Dōgen Zenji, or Eihei Dōgen, (1200-1253) was a Japanese monk credited with restoring the quality of Buddhism in Japan and transmitting Soto (Caodong) and "just sitting" meditation from China to Japan. Beginning as a Tendai monk, Dogen is said to have grown dissatisfied with the one-sidedness of the Tendai teachings and, while remaining deeply influenced by them, sought out teachers of Chan (Zen). His magnum opus is the Kana Shōbōgenzō, usually just referred to as the Shōbōgenzō ("Treasury of the True Dharma Eye"). However, this book was not particularly widely-read, even in Buddhist circles, until the 19th century.
If you are looking for a good introduction to Dogen, check out Shohaku Okumura's "Realizing Genjokoan", a commentary on the "essence" of the Shōbōgenzō:
The "essence" of the Shōbōgenzō is considered to be the short treatise entitled "Genjokoan", a surprisingly difficult term to translate completely, but which we will say means "to answer the question from reality through the practice of our everyday activity". If taken in parts, "genjo" can mean "to manifest" and "koan" can mean "a question posed to us by reality" or "equalizing inequality". Note that "koan" refers both to the equality of all things (ko) and to their uniqueness (an), and that equalizing inequality does NOT mean getting rid of differences - rather, Genjokoan is the intersection of sameness and difference. Reality includes both unity and particularity. Absolute truth embraces relative truth. Okumura asks "how can we actualize both [of these] sides of our lives within [each] action? This is really the basic point of our lives."
The Shōbōgenzō itself is very difficult due to its highly literary and thematic nature, and requires a good deal of familiarity with Buddhist ideas, literary tropes (especially symbolism), and the sayings of previous masters. One of the most important contributions of the Shōbōgenzō is the transition of Chinese ideas into a Japanese context (much like what happened when Buddhism moved from India to China), which often involves modifying or viewing the themes discussed from alternative perspectives than the then-traditional ones.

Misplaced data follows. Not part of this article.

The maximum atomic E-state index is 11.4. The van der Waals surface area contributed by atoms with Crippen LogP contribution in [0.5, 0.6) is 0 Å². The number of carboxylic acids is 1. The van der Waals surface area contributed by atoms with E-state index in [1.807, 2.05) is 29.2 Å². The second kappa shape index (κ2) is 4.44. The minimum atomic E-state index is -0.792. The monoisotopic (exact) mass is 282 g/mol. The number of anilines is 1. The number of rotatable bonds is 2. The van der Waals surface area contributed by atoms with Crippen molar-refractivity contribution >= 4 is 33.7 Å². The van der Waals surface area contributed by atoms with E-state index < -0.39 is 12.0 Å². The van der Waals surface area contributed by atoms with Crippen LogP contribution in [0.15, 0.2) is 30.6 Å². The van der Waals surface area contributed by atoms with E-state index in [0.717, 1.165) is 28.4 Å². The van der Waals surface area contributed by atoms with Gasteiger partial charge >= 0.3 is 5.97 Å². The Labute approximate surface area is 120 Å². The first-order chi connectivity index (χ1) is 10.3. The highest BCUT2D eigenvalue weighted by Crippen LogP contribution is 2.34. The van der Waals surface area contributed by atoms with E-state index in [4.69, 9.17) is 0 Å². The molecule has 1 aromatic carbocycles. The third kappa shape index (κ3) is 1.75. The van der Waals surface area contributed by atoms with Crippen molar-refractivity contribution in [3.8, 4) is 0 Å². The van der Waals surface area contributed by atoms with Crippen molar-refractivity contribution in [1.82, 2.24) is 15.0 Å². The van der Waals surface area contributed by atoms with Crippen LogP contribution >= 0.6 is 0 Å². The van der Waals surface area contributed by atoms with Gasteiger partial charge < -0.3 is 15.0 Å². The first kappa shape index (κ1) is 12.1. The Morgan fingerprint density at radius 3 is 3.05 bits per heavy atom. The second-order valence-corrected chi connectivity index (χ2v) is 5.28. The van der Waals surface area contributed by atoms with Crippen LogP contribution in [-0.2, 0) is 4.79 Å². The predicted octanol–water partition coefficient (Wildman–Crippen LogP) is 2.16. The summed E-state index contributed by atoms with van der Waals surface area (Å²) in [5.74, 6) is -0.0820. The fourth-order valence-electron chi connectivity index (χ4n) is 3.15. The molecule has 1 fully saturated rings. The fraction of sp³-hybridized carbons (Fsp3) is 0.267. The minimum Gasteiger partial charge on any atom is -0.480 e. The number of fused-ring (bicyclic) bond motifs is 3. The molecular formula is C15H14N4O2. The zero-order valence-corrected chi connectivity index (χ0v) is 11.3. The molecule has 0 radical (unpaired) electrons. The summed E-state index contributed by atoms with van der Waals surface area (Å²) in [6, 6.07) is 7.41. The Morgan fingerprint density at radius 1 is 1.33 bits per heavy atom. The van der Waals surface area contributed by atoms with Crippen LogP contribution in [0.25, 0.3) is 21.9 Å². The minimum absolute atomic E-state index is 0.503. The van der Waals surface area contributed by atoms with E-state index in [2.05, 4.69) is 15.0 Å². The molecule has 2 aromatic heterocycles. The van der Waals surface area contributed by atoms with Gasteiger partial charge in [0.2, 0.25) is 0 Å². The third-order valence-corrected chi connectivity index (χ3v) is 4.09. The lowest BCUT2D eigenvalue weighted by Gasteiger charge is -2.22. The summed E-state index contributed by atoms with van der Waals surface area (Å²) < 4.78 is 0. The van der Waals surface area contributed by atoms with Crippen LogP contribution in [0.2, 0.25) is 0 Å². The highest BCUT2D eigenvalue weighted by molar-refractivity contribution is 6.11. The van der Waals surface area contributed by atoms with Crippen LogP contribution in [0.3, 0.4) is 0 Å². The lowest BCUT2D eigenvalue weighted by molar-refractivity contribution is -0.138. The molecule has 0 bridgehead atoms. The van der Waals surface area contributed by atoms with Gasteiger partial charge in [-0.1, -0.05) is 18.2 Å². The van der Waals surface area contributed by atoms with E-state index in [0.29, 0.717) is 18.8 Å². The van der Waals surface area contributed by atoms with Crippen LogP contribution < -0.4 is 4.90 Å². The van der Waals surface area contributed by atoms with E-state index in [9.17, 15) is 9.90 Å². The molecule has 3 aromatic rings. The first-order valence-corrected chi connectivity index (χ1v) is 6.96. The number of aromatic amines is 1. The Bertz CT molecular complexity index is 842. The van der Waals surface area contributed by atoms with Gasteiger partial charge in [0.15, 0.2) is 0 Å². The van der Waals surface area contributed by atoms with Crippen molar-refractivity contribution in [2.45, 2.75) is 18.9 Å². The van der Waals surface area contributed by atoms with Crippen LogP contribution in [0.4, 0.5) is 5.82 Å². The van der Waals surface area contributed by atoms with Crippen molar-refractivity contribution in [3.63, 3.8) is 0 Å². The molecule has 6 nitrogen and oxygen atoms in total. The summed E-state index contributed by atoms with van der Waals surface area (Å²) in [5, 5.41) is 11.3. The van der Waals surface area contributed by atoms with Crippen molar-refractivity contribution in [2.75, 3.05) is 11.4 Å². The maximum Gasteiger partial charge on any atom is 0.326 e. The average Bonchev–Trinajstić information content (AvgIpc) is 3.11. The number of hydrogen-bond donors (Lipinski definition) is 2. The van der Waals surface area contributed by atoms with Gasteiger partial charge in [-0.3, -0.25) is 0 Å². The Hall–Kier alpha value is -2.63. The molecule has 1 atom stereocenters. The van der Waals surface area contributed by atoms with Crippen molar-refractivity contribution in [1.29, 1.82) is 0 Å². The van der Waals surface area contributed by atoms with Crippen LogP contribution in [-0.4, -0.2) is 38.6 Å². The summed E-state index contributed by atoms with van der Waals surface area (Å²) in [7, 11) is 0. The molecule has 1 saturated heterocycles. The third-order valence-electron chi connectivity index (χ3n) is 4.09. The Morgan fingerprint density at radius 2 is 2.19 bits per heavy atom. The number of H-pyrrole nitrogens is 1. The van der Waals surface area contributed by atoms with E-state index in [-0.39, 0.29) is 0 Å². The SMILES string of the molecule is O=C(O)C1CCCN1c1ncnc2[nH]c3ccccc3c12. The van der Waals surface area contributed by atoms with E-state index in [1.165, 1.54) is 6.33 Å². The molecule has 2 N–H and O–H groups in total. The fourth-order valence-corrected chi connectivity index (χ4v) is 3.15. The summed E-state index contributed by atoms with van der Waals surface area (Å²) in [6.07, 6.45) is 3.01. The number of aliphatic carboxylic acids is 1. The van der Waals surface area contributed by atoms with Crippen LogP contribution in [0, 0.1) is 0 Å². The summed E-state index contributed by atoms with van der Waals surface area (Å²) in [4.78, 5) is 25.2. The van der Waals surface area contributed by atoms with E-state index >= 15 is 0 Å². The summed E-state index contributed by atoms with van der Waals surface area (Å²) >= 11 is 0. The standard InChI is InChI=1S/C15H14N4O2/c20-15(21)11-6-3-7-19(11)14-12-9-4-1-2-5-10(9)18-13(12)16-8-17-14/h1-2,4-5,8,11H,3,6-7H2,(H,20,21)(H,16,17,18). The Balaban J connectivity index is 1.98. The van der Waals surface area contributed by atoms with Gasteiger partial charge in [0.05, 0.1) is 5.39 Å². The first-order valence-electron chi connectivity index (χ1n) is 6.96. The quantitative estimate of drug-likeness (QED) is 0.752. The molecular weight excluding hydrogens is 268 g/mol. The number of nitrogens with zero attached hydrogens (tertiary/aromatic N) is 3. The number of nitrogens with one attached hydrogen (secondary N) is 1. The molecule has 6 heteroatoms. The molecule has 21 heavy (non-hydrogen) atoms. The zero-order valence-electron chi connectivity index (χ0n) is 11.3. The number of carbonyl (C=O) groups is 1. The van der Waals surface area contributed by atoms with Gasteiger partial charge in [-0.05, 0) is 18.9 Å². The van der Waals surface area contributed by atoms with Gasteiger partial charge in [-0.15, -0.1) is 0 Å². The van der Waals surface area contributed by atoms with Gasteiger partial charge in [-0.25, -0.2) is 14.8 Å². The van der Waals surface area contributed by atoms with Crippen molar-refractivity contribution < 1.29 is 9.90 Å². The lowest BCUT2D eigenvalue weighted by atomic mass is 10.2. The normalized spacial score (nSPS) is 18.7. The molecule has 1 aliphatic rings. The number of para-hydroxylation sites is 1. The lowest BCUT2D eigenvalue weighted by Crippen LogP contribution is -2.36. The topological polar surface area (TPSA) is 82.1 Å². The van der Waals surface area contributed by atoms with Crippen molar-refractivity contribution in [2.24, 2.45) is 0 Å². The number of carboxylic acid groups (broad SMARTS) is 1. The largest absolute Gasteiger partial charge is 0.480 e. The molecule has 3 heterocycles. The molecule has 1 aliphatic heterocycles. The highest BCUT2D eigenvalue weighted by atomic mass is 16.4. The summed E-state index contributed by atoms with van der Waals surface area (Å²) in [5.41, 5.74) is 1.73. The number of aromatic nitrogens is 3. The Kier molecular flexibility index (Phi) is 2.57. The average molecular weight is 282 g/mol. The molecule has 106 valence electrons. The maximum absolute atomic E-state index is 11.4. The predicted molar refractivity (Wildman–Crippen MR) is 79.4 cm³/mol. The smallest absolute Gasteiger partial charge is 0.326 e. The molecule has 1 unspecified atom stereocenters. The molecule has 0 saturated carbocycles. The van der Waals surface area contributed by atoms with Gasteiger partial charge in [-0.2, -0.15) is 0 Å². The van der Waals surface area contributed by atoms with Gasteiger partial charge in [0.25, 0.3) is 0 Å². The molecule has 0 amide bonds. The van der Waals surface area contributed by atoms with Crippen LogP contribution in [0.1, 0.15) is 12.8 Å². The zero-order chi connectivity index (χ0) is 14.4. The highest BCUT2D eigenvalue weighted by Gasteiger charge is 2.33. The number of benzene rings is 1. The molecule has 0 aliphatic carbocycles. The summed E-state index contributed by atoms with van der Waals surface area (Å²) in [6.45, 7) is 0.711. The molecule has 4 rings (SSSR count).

There are two closely related things to understand about Dogen: (1) that the central question of his spiritual quest and subsequent teaching was "If all things have Buddha-nature and are thus 'originally' enlightened, how come we still have to practice?" and (2) that only practice and living life right here and right now can go beyond conceptualization. To quote Okumura:
Dogen cautions us not to live our lives according to our thinking; he admonishes us rather to just see and to just live. To live in this way means that we just see and experience what we encounter in our lives without saying it is empty, even though it truly is empty. That's it. We don't need to say "This is empty" if it really is empty.
Back to Genjokoan:
Those who have great realization of delusion are buddhas; those who are greatly deluded about realization are sentient beings. Further, there are those who continue realizing beyond realization, who are in delusion throughout delusion.
This is a very typical line from him, reminiscent of his take on the HeartSutra (which is also very representative of point number two):
"form is emptiness and emptiness is form." Form is nothing but form, emptiness is nothing but emptiness - one hundred blades of grass, ten thousand things.
1) As all things are buddha-dharma, there are delusion, realization, practice, birth and death, buddhas and sentient beings.
2) As myriad things are without an abiding self, there is no delusion, no realization, no buddha, no sentient being, no birth and death.
3) The buddha way, in essence, is leaping clear of abundance and lack; thus there are birth and death, delusion and realization, sentient beings and buddhas. Yet blossoms fall, though we love them; and weeds spread, though we hate them.
1 - the "first turning", 2 - the Heart Sutra, 3 - Dogen's own approach
Buddha's toilet gatha, Nishijima translation:
You were never stricken by poverty,
Nor have you lost wealth and nobility.
Only in order to pursue the truth, you have left home.
You will be able to endure the hardship.